We in the Austrian government heard Trump’s claims about our ‘exploding trees’ and ‘forest cities'. I think we need to clarify a few things

Elisabeth Köstinger
·3-min read
Donald Trump at a briefing on the Californian wildfires (AFP via Getty Images)
Donald Trump at a briefing on the Californian wildfires (AFP via Getty Images)

When US President Donald Trump recently mentioned Austria and its forests in relation to the Californian wildfires, we in the Austrian government paid attention. There have been both serious and humorous conversations on social media about the “exploding trees” he mentioned, as well as the fact that he claimed we live within “forest cities” which never catch fire.

As Austrians, fortunately blessed with a healthy sense of humour, we normally take such clichés about our country in our stride. More often than not, people imagine us as living inside the set of The Sound of Music. However, the gravity of current events make Trump’s words much more worrying — after all, right at this moment, thousands of people are fighting horrendous wildfires in life-or-death situations.

In reality, Austria is a country situated in the heart of Europe, where people do not live in the forest, but rather with the forest and in a close, sustainable relationship with the natural environment. Trees cover almost half of our nation’s territory. The sustainable management and protection of our forests makes us world-famous among experts. People love travelling to Austria, but not only for its slopes or for visiting the birthplace of Mozart. We are proud that people visit Austria because we offer our guests intact natural landscapes, forests, hiking trails and fields.

To clarify: No, we don't have any exploding trees in Austria! Even though Austria is densely populated, we have found a way to give our trees the space they need as well as a sustainable future while still making use of what they produce. And yes, when President Trump mentions that our forests have been "tidied up", he is right. In order to create a beautiful, safe and biodiverse environment, you have to look after it. All kinds of pests, especially bark beetles, have the capacity to destroy the hard work of generations of foresters and forest farmers while at the same time increasing the risk of wildfires massively.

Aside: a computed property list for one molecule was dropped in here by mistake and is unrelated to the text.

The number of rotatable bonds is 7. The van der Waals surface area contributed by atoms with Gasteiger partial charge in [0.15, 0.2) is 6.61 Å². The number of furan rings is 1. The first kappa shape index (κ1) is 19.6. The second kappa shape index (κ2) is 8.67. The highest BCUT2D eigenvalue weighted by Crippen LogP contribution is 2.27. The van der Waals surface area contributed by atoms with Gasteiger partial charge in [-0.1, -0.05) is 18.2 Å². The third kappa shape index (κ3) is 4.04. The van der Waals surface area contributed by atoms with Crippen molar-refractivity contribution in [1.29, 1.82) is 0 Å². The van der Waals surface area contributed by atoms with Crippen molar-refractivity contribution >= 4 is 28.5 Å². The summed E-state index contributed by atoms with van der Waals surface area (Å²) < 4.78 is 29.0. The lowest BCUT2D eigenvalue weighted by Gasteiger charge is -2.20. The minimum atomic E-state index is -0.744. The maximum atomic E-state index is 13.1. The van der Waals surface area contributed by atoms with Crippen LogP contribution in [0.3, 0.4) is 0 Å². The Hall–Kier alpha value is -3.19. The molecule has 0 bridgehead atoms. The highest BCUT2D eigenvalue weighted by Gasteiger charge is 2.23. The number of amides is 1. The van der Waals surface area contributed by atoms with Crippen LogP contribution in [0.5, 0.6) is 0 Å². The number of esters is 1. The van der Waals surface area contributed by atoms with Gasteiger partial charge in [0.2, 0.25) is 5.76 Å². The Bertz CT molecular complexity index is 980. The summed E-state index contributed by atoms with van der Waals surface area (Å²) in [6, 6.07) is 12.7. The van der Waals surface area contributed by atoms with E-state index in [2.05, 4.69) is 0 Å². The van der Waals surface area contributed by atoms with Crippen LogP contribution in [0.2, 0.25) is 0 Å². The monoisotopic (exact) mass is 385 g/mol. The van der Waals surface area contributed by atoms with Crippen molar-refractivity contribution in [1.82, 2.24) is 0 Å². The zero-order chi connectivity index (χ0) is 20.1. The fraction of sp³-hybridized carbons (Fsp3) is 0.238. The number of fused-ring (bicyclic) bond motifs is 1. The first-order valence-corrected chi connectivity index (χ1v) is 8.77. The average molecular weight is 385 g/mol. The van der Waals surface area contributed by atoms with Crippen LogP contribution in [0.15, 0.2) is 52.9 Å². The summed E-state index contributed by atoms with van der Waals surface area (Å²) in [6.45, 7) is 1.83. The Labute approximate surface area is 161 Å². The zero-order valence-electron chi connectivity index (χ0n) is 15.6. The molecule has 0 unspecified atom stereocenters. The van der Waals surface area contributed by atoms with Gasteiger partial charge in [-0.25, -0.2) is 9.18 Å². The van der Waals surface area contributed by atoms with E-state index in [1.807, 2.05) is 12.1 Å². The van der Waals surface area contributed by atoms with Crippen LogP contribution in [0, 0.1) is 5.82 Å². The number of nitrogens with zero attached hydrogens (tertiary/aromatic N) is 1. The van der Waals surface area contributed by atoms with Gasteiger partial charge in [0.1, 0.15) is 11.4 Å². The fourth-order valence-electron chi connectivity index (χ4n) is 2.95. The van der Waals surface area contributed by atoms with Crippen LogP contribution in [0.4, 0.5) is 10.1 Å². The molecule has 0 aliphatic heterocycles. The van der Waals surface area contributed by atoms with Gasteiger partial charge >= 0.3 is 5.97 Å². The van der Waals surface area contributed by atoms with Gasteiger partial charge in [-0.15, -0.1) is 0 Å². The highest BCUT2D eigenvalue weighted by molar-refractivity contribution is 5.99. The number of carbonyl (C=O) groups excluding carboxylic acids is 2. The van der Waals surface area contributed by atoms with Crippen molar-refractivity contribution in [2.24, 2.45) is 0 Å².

If we do not take care of our habitat, there are dangerous consequences: preserving our environment serves as a safety net against avalanches and landslides, and provides a basis for fresh air and drinking water, as well as our economic future. It is not just the responsibility of forest farmers and our many nature-lovers to look after our forests — responsible conservation is part of our collective consciousness and our Austrian identity.

This does not make us “forest people”, but shows how important understanding our environment and our natural resources is. Taking climate change seriously and mitigating its effects is a huge part of this. Austria has preserved a deep awareness of our surroundings throughout the years, an awareness which — unfortunately — other countries seem to have lost.

You will find no “forest cities” in Austria. You will find habitats closely intertwined with forests. Vienna, our capital, is surrounded by a green belt and draws a large proportion of its drinking water from the mountains and forests just an hour away.

Yes, Austria is a forest country; yes Austrians know, love and appreciate their forests. After all, around 300,000 people in Austria make their living directly or indirectly from forestry.

Many people may find Donald Trump's statements about Austria’s forests amusing. For us, it also serves as an opportunity to highlight the beauty of our forests and our country as a whole — while clarifying the truth behind the controversial words. Austria holds all those currently suffering the terrible consequences of climate change in their thoughts and we sincerely hope that the wildfires on the west coast of the US can be brought under control as soon as possible. In our country, we love our forests and the variety of functions and life they offer our guests and us. I sincerely invite all of you to see for yourselves.

Elisabeth Köstinger is the Austrian Federal Minister of Agriculture, Regions and Tourism